The generating housing 5 is surrounded either internally or externally with sound insulation 9 and also has a muffler system 10 so that it can continuously run with minimal disturbance of the surrounding environment. The air conditioner unit 1 may have a housing similarly equipped. The baffle system 10 is described separately below.
A mechanical air conditioning unit 1 uses a large unit of with energy to start and then it's power requirements are greatly reduced.
Because the generator 4 generates a sufficient amount of energy to power the air conditioner 1 at start up, it can also provide electricity otherwise. A power circuit as shown in FIG. 9 runs to a battery charger 36 which in turn can charge batteries 43 or can provide power to an exterior socket 46 for powering various power tools that might be used on a working cart such as the type envisioned here. The batteries 43 run a DC golf cart motor 30. A power directional control and rectifier 44 may be used to insure that power needed for the air conditioning unit 1 is not directed to the batteries 43 and also to convert AC current to DC current if necessary.
The invention could also be used with a gas or gas/electric cart. It would be preferable to have the generator 4 have a separate fuel tank 35 in order to prevent draining the fuel supply of the motor 30. This could be accomplished with a cut off switch or a gravity fed tube for fuel to the generator 4 from a common tank which tube was above a gravity feed from the common fuel tank for a gas cart drive motor which effectively provides a separate fuel source.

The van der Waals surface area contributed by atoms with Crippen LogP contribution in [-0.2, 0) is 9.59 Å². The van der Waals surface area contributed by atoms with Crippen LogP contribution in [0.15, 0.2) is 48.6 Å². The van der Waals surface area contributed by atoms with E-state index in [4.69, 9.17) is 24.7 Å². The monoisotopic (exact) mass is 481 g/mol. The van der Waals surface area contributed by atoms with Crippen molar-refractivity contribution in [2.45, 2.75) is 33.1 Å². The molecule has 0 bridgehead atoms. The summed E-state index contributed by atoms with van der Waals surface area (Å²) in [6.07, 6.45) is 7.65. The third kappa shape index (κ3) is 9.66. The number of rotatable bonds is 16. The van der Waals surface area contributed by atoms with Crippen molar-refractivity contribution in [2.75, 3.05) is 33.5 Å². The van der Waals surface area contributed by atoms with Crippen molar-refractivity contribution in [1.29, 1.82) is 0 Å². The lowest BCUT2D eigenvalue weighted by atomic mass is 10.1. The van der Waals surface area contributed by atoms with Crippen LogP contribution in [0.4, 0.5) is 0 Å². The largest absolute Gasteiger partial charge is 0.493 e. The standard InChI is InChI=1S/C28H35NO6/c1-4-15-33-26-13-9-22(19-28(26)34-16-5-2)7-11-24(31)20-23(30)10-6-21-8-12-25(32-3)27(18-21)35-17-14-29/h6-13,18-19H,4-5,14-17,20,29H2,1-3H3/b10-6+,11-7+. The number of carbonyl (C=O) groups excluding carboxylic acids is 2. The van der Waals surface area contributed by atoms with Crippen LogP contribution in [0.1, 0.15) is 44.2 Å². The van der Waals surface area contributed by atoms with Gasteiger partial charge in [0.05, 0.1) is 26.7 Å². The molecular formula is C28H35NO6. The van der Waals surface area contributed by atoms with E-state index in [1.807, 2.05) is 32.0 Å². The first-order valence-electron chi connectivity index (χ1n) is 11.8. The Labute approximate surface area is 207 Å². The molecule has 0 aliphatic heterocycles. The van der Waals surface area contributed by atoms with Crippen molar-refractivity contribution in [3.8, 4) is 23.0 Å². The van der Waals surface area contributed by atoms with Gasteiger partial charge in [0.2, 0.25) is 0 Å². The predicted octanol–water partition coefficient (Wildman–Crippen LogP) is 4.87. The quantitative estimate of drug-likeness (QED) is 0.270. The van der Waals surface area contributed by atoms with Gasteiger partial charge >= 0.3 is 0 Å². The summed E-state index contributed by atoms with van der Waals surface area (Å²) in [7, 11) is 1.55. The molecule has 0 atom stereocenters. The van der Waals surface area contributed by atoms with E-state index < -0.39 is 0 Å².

In order to allow the unit to be used inside or for power when the generator is off, the device includes a coiled battery charger input line 51 which allows power to be drawn from an exterior source. Power from the generator 4 or this input line 51 may go to a dual AC current receptacle 46 outside of the cart. A ground fault interrupter 47 can be present in the circuit to avoid power problems.
The air intake 6 for the generator 4 may have a bent line of travel through the insulation 9 to buffer the sound from the generator 4, although the majority of noise comes from the generator muffler 65.
A control panel 23 turns the generator on and off and controls the air conditioner 1. This may have a thermostat 33 inside the enclosure 59 to allow the temperature of the-cab to be controlled and to route power from the generator 4 to the various outlets for that power described above.
As shown in FIG. 8 air conditioner output ducts 20 and intake duct 31 may pass through the roof 2 and roof insulation 49 to reduce sound internally. Anterior output vents 28 and posterior output vents 29 insure air flow throughout the interior of the cart and receive air from output ducts 20 which receives cool air directly from the air conditioner 1. Air from the cart interior goes back to the air conditioner 1 through intake duct 31 so that interior air and not exterior air is cooled. A generator start/stop switch 24 may be present to control the generator 4.
While a cooling unit, air conditioner 1, is described, the air conditioner 1 can easily include or be replaced with, a heating unit at the same location in order to provide a heated cart enclosure 59.